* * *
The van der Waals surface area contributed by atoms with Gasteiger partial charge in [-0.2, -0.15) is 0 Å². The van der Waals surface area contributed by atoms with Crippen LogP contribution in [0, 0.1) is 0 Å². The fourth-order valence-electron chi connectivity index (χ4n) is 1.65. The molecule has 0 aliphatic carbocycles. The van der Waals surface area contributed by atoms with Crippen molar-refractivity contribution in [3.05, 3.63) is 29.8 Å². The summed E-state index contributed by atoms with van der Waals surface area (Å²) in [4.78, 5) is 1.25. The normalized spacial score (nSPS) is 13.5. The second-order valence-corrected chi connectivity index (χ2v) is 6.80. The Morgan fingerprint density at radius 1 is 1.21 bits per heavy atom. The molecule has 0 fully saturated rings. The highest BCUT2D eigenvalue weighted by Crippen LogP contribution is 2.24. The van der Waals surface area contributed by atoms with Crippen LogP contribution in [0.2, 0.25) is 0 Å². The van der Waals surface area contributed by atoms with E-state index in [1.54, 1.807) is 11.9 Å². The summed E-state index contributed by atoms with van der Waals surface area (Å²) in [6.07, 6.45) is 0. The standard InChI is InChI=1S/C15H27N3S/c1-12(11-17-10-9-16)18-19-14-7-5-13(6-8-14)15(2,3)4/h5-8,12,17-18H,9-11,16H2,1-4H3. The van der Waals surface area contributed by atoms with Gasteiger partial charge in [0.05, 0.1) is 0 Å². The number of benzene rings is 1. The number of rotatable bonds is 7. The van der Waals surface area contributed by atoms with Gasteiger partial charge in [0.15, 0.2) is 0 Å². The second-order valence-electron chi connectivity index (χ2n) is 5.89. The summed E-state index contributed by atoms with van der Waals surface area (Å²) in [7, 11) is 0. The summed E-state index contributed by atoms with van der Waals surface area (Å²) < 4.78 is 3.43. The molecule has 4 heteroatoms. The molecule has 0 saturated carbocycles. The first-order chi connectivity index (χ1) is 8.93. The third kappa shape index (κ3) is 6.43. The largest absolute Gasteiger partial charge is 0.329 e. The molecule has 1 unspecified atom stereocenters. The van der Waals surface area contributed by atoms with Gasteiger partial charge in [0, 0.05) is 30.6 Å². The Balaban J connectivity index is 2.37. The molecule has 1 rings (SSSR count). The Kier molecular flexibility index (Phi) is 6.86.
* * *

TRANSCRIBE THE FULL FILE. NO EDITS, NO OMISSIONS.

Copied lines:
The van der Waals surface area contributed by atoms with Gasteiger partial charge in [-0.2, -0.15) is 0 Å². The van der Waals surface area contributed by atoms with Crippen LogP contribution in [0, 0.1) is 0 Å². The fourth-order valence-electron chi connectivity index (χ4n) is 1.65. The molecule has 0 aliphatic carbocycles. The van der Waals surface area contributed by atoms with Crippen molar-refractivity contribution in [3.05, 3.63) is 29.8 Å². The summed E-state index contributed by atoms with van der Waals surface area (Å²) in [4.78, 5) is 1.25. The normalized spacial score (nSPS) is 13.5. The second-order valence-corrected chi connectivity index (χ2v) is 6.80. The Morgan fingerprint density at radius 1 is 1.21 bits per heavy atom. The molecule has 0 fully saturated rings. The highest BCUT2D eigenvalue weighted by Crippen LogP contribution is 2.24. The van der Waals surface area contributed by atoms with Crippen LogP contribution in [0.2, 0.25) is 0 Å². The van der Waals surface area contributed by atoms with E-state index in [1.54, 1.807) is 11.9 Å². The summed E-state index contributed by atoms with van der Waals surface area (Å²) in [6.07, 6.45) is 0. The standard InChI is InChI=1S/C15H27N3S/c1-12(11-17-10-9-16)18-19-14-7-5-13(6-8-14)15(2,3)4/h5-8,12,17-18H,9-11,16H2,1-4H3. The van der Waals surface area contributed by atoms with Gasteiger partial charge in [0.05, 0.1) is 0 Å². The number of benzene rings is 1. The number of rotatable bonds is 7. The van der Waals surface area contributed by atoms with Gasteiger partial charge in [0.15, 0.2) is 0 Å². The second-order valence-electron chi connectivity index (χ2n) is 5.89. The summed E-state index contributed by atoms with van der Waals surface area (Å²) in [7, 11) is 0. The summed E-state index contributed by atoms with van der Waals surface area (Å²) < 4.78 is 3.43. The molecule has 4 heteroatoms. The molecule has 0 saturated carbocycles. The first-order chi connectivity index (χ1) is 8.93. The third kappa shape index (κ3) is 6.43. The largest absolute Gasteiger partial charge is 0.329 e. The molecule has 1 unspecified atom stereocenters. The van der Waals surface area contributed by atoms with Gasteiger partial charge in [0, 0.05) is 30.6 Å². The Balaban J connectivity index is 2.37. The molecule has 1 rings (SSSR count). The Kier molecular flexibility index (Phi) is 6.86.